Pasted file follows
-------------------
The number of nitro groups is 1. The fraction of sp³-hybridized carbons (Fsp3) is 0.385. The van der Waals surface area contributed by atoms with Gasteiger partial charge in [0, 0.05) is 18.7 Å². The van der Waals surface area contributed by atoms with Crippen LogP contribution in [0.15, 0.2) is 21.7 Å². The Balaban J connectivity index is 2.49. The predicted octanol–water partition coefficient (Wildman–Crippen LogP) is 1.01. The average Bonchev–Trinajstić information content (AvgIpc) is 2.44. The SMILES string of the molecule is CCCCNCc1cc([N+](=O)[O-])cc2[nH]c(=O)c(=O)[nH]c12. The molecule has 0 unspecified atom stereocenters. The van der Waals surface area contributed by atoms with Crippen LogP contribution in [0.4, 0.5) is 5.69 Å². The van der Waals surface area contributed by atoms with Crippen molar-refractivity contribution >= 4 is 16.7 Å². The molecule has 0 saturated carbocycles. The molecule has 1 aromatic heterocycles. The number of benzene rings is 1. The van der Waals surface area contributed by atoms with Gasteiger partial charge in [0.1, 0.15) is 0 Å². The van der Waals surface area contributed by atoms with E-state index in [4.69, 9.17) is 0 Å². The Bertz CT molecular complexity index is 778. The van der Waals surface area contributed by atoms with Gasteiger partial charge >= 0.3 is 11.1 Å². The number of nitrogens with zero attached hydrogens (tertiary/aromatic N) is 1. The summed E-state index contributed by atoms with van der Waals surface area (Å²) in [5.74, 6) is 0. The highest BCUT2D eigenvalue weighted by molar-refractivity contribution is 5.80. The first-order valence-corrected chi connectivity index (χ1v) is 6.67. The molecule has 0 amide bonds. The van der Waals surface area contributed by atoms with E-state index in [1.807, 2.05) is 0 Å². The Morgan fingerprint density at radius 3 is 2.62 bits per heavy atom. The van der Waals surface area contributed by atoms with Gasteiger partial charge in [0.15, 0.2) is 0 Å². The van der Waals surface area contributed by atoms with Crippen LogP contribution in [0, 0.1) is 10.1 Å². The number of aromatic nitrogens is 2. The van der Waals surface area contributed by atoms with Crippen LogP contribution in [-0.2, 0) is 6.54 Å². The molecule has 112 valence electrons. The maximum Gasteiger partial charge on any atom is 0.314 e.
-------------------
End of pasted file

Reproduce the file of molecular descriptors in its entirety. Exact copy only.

The number of nitro groups is 1. The fraction of sp³-hybridized carbons (Fsp3) is 0.385. The van der Waals surface area contributed by atoms with Gasteiger partial charge in [0, 0.05) is 18.7 Å². The van der Waals surface area contributed by atoms with Crippen LogP contribution in [0.15, 0.2) is 21.7 Å². The Balaban J connectivity index is 2.49. The predicted octanol–water partition coefficient (Wildman–Crippen LogP) is 1.01. The average Bonchev–Trinajstić information content (AvgIpc) is 2.44. The SMILES string of the molecule is CCCCNCc1cc([N+](=O)[O-])cc2[nH]c(=O)c(=O)[nH]c12. The molecule has 0 unspecified atom stereocenters. The van der Waals surface area contributed by atoms with Crippen LogP contribution in [0.4, 0.5) is 5.69 Å². The van der Waals surface area contributed by atoms with Crippen molar-refractivity contribution >= 4 is 16.7 Å². The molecule has 0 saturated carbocycles. The molecule has 1 aromatic heterocycles. The number of benzene rings is 1. The van der Waals surface area contributed by atoms with Gasteiger partial charge in [0.1, 0.15) is 0 Å². The van der Waals surface area contributed by atoms with E-state index in [4.69, 9.17) is 0 Å². The Bertz CT molecular complexity index is 778. The van der Waals surface area contributed by atoms with Gasteiger partial charge >= 0.3 is 11.1 Å². The number of nitrogens with zero attached hydrogens (tertiary/aromatic N) is 1. The summed E-state index contributed by atoms with van der Waals surface area (Å²) in [5.74, 6) is 0. The highest BCUT2D eigenvalue weighted by molar-refractivity contribution is 5.80. The first-order valence-corrected chi connectivity index (χ1v) is 6.67. The molecule has 0 amide bonds. The van der Waals surface area contributed by atoms with E-state index in [1.807, 2.05) is 0 Å². The Morgan fingerprint density at radius 3 is 2.62 bits per heavy atom. The van der Waals surface area contributed by atoms with Gasteiger partial charge in [0.15, 0.2) is 0 Å². The van der Waals surface area contributed by atoms with Crippen LogP contribution in [0, 0.1) is 10.1 Å². The number of aromatic nitrogens is 2. The van der Waals surface area contributed by atoms with Crippen LogP contribution in [-0.2, 0) is 6.54 Å². The molecule has 112 valence electrons. The maximum Gasteiger partial charge on any atom is 0.314 e.